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What Are the Different Types of Pythons?

A reticulated python.
A ball python.
An albino Burmese python.
A green tree python.
A carpet python.
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  • Written By: M.R. Anglin
  • Edited By: Kristen Osborne
  • Last Modified Date: 17 July 2014
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There are 25 known species of pythons in the world. Like all snakes, pythons are cold blooded. Pythons are not venomous; they kill their prey by constriction. Some of the different types of pythons are the reticulated python, the ball python, the Burmese python, the green tree python, and the carpet python. While some of these species should not be held captive by a non-professional, other types of pythons can make good pets.

The carpet python is one type of python that is often kept as a pet. Within the carpet species, there are several different types that come in varying colors. For example, the northern carpet python can be dark brown with tan spots, while the jungle carpet python can be black with golden yellow spots. This type of python can grow to lengths of five to 10 feet (about 1.5-3.0 m), depending on the type, and can climb trees. It eats small mammals, such as mice and rabbits, and may even eat chickens. It is native to Australia and New Guinea.

Another type of pythons is a green tree python. This snake can be found in Papua and Iran Jaya, New Guinea, and also on the Cape York Peninsula of Australia. It can grow up to six feet (about 1.8 m) and eats rodents and birds. It is usually born yellow, but upon maturation can change to green. Some types may also have blue spots or remain yellow.

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The ball python, also called the royal python, is another snake that can be kept as a pet, providing it has proper export permits. It is a black snake that has brown, gold, or yellow markings. The snake can live up to 50 years in captivity, although it usually only lives between 20-30 years, and can grow to be five feet (about 1.5 m) in length. The ball python gets its name because of how it reacts when it becomes scared. When threatened, it curls into a ball.

The ball python has its origins in western and central Africa, where it can climb trees. Since it is a threatened species, exporters are required to have a permit to ship it out of its native land. The snake can eat many types of small rodents. In captivity, smaller snakes may eat mice. Larger snakes can eat rats several inches in length or even gerbils. When breeding in captivity, the snake can lay six or seven eggs.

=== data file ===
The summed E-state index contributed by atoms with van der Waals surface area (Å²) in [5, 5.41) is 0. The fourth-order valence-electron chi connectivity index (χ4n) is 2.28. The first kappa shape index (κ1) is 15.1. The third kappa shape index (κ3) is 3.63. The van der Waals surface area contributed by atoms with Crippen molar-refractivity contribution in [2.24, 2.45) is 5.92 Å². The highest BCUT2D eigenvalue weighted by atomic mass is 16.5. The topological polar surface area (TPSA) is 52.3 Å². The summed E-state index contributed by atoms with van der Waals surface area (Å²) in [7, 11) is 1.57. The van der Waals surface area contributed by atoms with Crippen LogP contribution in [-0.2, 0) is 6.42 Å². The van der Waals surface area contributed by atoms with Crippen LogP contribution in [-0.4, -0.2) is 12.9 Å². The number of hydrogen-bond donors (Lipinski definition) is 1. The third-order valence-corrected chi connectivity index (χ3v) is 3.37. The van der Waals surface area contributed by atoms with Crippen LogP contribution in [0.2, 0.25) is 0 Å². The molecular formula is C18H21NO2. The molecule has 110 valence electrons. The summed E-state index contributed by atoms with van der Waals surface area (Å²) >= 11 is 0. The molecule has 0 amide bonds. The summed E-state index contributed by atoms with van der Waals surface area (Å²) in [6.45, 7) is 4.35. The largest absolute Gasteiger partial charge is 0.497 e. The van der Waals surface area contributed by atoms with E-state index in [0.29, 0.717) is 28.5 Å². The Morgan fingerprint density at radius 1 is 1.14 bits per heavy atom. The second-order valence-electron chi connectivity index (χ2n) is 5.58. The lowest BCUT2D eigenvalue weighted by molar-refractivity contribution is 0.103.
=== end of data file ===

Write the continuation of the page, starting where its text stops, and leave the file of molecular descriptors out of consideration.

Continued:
A Burmese python is one of the larger pythons. It can grow to 23 feet (about 7 m) in length and weigh up to 200 pounds (about 90 kg). The female can lay up to 100 eggs at a time. Some of its prey includes small mammals and birds. Although it is docile, it has been known to attack its handlers. It is native to Southeast Asia, where it can swim and, during its younger years, live in trees.

A reticulated python is not recommended to be kept as a pet because it is so large. It is seen as the world’s longest snake; it is longer than an anaconda. This snake can grow up to 35 feet (about 10.6 m) in length. The temperament of the snake may depend on where it originated from. Some types of these snakes, such as those from Lesser Sundas and Thailand, can be more docile while others, like those found on the Sulawesi Islands can be more aggressive. It can eat birds, as well as dogs and pigs — and sometimes people.

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Discuss this Article

anon310029
Post 4

Can I house my blood red python and my albino granite burmese python together?

MaPa
Post 3

I saw something on TV the other day about ball python breeding and how they are able to make new color and pattern variations that are really beautiful. I had no idea snakes could come in so many interesting patterns. I'd like to get one myself, but the really cool colors are expensive.

winslo2004
Post 2

@BigManCar - I agree with you that some species of python should not be in untrained hands, since they can get so big. In fact, this is how I got my African Rock Python. The previous owner could not handle him as he got bigger, and he knew I had experience with this type of snake.

BigManCar
Post 1

I agree with the article that some of these snakes should not be kept as pets by a nonprofessional. They are beautiful animals, and many of them can make great household pets for the right person, but people forget that any python is going to grow into a large animal with the ability to do a lot of damage to other animals or even people.

People often buy snakes when they are cute little guys a couple of feet long, not thinking that in a few years it could be 10 feet long or longer. The big snakes can eat a lot, need a big space for a habitat, and could be a hazard to pets or children.

The belated realization of this can lead people to want to get rid of the snake. Some do it responsibility, returning it to a pet store or breeder, but others do not bother or cannot find anyone to take it, so they dump it.

There is a problem now with loose pythons in Florida because of this. Especially in the Everglades, they have thrived in the warm, swampy climate and are even starting to breed.

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